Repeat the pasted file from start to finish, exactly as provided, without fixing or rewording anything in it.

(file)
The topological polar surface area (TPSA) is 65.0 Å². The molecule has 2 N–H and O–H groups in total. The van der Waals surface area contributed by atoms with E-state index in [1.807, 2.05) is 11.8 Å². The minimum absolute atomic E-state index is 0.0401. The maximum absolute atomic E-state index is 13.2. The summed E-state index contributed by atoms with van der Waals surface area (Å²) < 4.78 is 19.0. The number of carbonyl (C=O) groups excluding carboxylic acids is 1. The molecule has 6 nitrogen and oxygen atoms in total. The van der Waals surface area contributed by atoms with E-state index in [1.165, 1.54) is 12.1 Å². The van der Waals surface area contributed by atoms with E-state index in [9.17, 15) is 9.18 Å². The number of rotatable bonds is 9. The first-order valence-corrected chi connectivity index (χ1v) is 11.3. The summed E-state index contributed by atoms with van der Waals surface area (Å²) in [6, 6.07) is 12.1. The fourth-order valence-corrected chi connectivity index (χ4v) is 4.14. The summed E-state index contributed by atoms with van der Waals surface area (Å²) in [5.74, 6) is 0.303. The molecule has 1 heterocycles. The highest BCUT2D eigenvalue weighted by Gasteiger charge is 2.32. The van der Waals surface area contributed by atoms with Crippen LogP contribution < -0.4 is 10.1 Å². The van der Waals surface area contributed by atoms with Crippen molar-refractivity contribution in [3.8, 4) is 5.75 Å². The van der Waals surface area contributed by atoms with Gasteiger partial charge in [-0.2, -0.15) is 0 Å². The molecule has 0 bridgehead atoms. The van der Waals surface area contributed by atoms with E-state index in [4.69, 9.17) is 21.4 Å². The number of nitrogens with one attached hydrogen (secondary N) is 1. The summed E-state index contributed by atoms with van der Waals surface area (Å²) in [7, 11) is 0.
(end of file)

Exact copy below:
The topological polar surface area (TPSA) is 65.0 Å². The molecule has 2 N–H and O–H groups in total. The van der Waals surface area contributed by atoms with E-state index in [1.807, 2.05) is 11.8 Å². The minimum absolute atomic E-state index is 0.0401. The maximum absolute atomic E-state index is 13.2. The summed E-state index contributed by atoms with van der Waals surface area (Å²) < 4.78 is 19.0. The number of carbonyl (C=O) groups excluding carboxylic acids is 1. The molecule has 6 nitrogen and oxygen atoms in total. The van der Waals surface area contributed by atoms with E-state index in [1.165, 1.54) is 12.1 Å². The van der Waals surface area contributed by atoms with E-state index in [9.17, 15) is 9.18 Å². The number of rotatable bonds is 9. The first-order valence-corrected chi connectivity index (χ1v) is 11.3. The summed E-state index contributed by atoms with van der Waals surface area (Å²) in [6, 6.07) is 12.1. The fourth-order valence-corrected chi connectivity index (χ4v) is 4.14. The summed E-state index contributed by atoms with van der Waals surface area (Å²) in [5.74, 6) is 0.303. The molecule has 1 heterocycles. The highest BCUT2D eigenvalue weighted by Gasteiger charge is 2.32. The van der Waals surface area contributed by atoms with Crippen LogP contribution < -0.4 is 10.1 Å². The van der Waals surface area contributed by atoms with Crippen molar-refractivity contribution in [3.8, 4) is 5.75 Å². The van der Waals surface area contributed by atoms with Gasteiger partial charge in [-0.2, -0.15) is 0 Å². The molecule has 0 bridgehead atoms. The van der Waals surface area contributed by atoms with E-state index in [4.69, 9.17) is 21.4 Å². The number of nitrogens with one attached hydrogen (secondary N) is 1. The summed E-state index contributed by atoms with van der Waals surface area (Å²) in [7, 11) is 0.